Beef prices vary greatly between farms, butchers, grocery stores, and restaurants, not to mention regional variance, which can be extreme from one side of the country to another. We'll cite the USDA National Report on beef prices, taking averages from 2022 to get prices for both cuts.
Skirt Steak Cost
Ironically, skirt steak is considered a cheap cut of meat when you check out the prices. In 2022, the average skirt steak price across the United States was $11.24 per pound. From some perspective, only three other beef cuts were more expensive on average, including filet mignon at $18.46, tenderloin at $16.07, and boneless loin at $15.88. The skirt steak was more costly than the New York Strip at $9.86 and ribeye at $10.24. But keep in mind this was the average across the country for the whole year, and prices at the beginning of 2023 have begun to shift sharply, though skirt steak remains one of the 6 most expensive beef cuts.
Flank Steak Cost
Flank steak is cheaper than skirt steak. The average price in 2022 across the United States was $8.47 per pound. This has increased by about a dollar per pound on average since the beginning of 2023. However, it is still considered a relatively cheap cut of beef, at least in terms of steak
A Note About Pricing
As we mentioned, skirt steak was one of the most expensive cuts in 2022, and the price will always fluctuate, but it's good to pay attention to pricing labels at grocery stores. Because flank and skirt steaks are so thin, they often look similar to heavier steaks in packages at grocery stores. A flank steak could be placed in a sealed tray next to a ribeye steak, and the surface area and size might look very similar.
The ribeye may be twice as expensive, so many shoppers would be more inclined to think the skirt is the better option. But the price per pound for the ribeye will be less because you're getting so much more. It's a common trap that shoppers fall into by focusing on just the price of the meat in the package and not the per-pound weight. It appears cheaper, but you get much less for the money.
The recommended serving size for steak ranges from 3 ounces to 4 ounces. Most steakhouse cuts like ribeyes, sirloins, porterhouse, and so on tend to be quite a bit larger than this, and some restaurants offer a range where 6 ounces is often the smallest size. A flank steak will often be a long, flat slab of meat measuring over one foot in length and weighing between one and two pounds. This would typically serve as many as four people at 6 to 8 ounces per serving.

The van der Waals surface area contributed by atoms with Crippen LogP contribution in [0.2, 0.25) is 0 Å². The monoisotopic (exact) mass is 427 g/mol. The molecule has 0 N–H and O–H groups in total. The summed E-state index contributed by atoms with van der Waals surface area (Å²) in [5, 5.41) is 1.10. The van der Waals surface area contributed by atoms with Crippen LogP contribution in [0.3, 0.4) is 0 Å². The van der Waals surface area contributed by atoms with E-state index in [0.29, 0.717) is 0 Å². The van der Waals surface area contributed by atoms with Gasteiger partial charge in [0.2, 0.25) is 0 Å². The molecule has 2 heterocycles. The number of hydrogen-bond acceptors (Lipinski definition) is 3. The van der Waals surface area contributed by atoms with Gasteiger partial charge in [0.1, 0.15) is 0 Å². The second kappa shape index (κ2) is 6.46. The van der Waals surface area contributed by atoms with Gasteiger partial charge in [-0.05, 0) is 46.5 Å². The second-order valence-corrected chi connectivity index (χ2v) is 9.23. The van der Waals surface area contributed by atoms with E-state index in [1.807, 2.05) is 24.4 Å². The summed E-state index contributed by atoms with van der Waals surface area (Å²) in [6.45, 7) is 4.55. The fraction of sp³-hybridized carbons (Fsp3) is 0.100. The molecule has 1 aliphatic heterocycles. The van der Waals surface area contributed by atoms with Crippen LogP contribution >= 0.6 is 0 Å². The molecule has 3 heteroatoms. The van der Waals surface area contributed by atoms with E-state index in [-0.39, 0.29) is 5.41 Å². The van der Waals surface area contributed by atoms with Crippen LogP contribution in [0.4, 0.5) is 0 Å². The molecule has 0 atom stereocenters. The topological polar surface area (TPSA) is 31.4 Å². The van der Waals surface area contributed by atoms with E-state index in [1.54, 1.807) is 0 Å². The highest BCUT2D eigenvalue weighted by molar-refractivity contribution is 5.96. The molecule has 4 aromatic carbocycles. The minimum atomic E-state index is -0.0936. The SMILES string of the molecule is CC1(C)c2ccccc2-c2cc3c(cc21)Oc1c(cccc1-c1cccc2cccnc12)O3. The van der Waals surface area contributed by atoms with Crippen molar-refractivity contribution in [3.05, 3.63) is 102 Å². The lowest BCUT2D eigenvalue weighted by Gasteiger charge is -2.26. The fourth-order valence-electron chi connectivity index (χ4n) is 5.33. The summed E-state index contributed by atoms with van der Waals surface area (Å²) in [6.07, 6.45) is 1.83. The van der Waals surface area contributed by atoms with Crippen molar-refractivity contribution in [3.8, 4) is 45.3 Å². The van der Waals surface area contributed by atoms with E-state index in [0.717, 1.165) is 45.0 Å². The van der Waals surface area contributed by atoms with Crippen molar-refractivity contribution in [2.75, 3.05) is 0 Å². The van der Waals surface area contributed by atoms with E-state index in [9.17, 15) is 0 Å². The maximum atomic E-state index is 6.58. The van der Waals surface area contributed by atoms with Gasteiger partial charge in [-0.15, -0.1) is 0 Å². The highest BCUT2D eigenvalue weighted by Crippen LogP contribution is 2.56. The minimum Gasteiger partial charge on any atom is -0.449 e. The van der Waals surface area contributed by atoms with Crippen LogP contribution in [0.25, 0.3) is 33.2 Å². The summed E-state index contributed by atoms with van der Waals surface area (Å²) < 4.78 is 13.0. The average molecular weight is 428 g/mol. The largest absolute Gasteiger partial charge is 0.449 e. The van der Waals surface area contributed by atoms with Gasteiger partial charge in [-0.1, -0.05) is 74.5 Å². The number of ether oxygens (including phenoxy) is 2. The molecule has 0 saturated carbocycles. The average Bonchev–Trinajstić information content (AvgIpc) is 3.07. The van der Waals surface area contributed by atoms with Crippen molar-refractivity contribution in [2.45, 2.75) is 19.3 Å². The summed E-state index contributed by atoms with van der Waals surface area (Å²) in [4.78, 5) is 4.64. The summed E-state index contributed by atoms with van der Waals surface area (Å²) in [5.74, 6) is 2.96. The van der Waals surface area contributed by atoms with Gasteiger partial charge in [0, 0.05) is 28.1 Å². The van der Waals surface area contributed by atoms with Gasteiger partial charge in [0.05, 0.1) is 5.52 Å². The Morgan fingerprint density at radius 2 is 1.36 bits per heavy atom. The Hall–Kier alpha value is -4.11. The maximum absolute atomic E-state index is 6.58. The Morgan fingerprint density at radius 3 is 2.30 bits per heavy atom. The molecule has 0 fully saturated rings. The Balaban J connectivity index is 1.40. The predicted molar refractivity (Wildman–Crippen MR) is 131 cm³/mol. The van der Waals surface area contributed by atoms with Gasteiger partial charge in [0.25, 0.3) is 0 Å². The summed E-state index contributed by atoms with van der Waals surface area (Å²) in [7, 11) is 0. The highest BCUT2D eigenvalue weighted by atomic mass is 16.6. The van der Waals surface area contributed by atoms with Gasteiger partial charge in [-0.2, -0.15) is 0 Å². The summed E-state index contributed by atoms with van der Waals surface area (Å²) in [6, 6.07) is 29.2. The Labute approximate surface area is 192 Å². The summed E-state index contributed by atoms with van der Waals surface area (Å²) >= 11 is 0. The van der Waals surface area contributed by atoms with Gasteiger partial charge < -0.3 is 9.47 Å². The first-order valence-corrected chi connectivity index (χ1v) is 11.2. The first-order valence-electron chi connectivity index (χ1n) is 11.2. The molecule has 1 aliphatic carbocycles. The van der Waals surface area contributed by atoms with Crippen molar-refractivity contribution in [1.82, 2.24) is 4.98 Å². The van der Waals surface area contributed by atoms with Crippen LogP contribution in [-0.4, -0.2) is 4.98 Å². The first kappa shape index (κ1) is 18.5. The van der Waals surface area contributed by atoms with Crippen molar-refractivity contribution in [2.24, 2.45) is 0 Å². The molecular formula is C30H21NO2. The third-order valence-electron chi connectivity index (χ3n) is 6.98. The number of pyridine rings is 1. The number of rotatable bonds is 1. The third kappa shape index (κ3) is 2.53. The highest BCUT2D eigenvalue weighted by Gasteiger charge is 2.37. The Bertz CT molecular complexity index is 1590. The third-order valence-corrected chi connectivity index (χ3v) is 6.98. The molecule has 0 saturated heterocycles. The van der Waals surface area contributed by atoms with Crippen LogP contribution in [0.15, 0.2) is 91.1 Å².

A skirt steak can be as much as 2 feet long, and a typical serving will be similar to a flank at 6 to 8 or 9 ounces.
The USDA breaks down their nutritional information with a 100g serving as a baseline. 100 grams of steak works out to 3.5 ounces. So, keep in mind when reviewing nutritional info what we have here is presented for equal amounts, but if you're ordering steaks in a restaurant, for instance, chances are you're getting larger portions.
What is the Nutritional Value of Flank Steaks
Based on USDA information for choice, raw flank trimmed to 0" fat, you can expect the following from a 100 g serving.
- 165 calories
- 21.2 grams of protein
- 8.29 grams of fat
- 54 mg of sodium
- 68 mg of cholesterol
- 1.55 mg of iron
What is the Nutritional Value of Skirt Steak
Like the flank steak, this USDA data is based on a 100 g serving of inside skirt steak trimmed to 0" fat.
- 195 calories
- 20.1 grams of protein
- 12.8 grams of fat
- 65 mg of sodium
- 65 mg of cholesterol
- 1.7 mg of iron
There is also nutritional information based on an outside skirt steak served at 100 g with the other information, such as being trimmed to 0" fat being the same.
- 238 calories
- 17.7 grams of protein
- 18.4 grams of fat
- 65 mg of sodium
- 71 mg of cholesterol
- 3.35 mg of iron
A Note on Nutritional Values
Both of these values are based on pure meat and nothing else. You may find seasoned or otherwise altered versions of steaks available and ones with fat that have yet to be trimmed down. Naturally, the cooking process can alter these as well since fat and salt are often added during preparation, in addition to any potential sauces or other flavorings.